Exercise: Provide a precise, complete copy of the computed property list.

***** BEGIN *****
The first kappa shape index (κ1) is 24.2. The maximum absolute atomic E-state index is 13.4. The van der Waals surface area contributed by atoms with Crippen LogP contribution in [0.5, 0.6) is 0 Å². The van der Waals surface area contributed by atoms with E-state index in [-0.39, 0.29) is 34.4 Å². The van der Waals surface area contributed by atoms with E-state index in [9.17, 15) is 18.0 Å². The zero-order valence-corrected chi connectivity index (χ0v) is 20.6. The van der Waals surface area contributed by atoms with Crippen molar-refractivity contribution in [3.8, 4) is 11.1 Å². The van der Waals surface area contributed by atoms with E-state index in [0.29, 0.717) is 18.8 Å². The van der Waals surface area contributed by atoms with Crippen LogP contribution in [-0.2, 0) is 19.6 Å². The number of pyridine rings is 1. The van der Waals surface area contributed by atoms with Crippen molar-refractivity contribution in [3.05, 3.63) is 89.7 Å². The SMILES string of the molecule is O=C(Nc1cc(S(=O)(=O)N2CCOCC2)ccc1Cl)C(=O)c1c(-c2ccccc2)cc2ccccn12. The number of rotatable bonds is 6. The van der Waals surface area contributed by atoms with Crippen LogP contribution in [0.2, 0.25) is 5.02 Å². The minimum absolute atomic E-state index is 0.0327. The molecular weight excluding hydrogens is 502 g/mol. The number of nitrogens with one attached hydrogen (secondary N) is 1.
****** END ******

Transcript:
The first kappa shape index (κ1) is 24.2. The maximum absolute atomic E-state index is 13.4. The van der Waals surface area contributed by atoms with Crippen LogP contribution in [0.5, 0.6) is 0 Å². The van der Waals surface area contributed by atoms with E-state index in [-0.39, 0.29) is 34.4 Å². The van der Waals surface area contributed by atoms with E-state index in [9.17, 15) is 18.0 Å². The zero-order valence-corrected chi connectivity index (χ0v) is 20.6. The van der Waals surface area contributed by atoms with Crippen molar-refractivity contribution in [3.8, 4) is 11.1 Å². The van der Waals surface area contributed by atoms with E-state index in [0.29, 0.717) is 18.8 Å². The van der Waals surface area contributed by atoms with Crippen LogP contribution in [-0.2, 0) is 19.6 Å². The number of pyridine rings is 1. The van der Waals surface area contributed by atoms with Crippen molar-refractivity contribution in [3.05, 3.63) is 89.7 Å². The SMILES string of the molecule is O=C(Nc1cc(S(=O)(=O)N2CCOCC2)ccc1Cl)C(=O)c1c(-c2ccccc2)cc2ccccn12. The number of rotatable bonds is 6. The van der Waals surface area contributed by atoms with Crippen LogP contribution in [0.2, 0.25) is 5.02 Å². The minimum absolute atomic E-state index is 0.0327. The molecular weight excluding hydrogens is 502 g/mol. The number of nitrogens with one attached hydrogen (secondary N) is 1.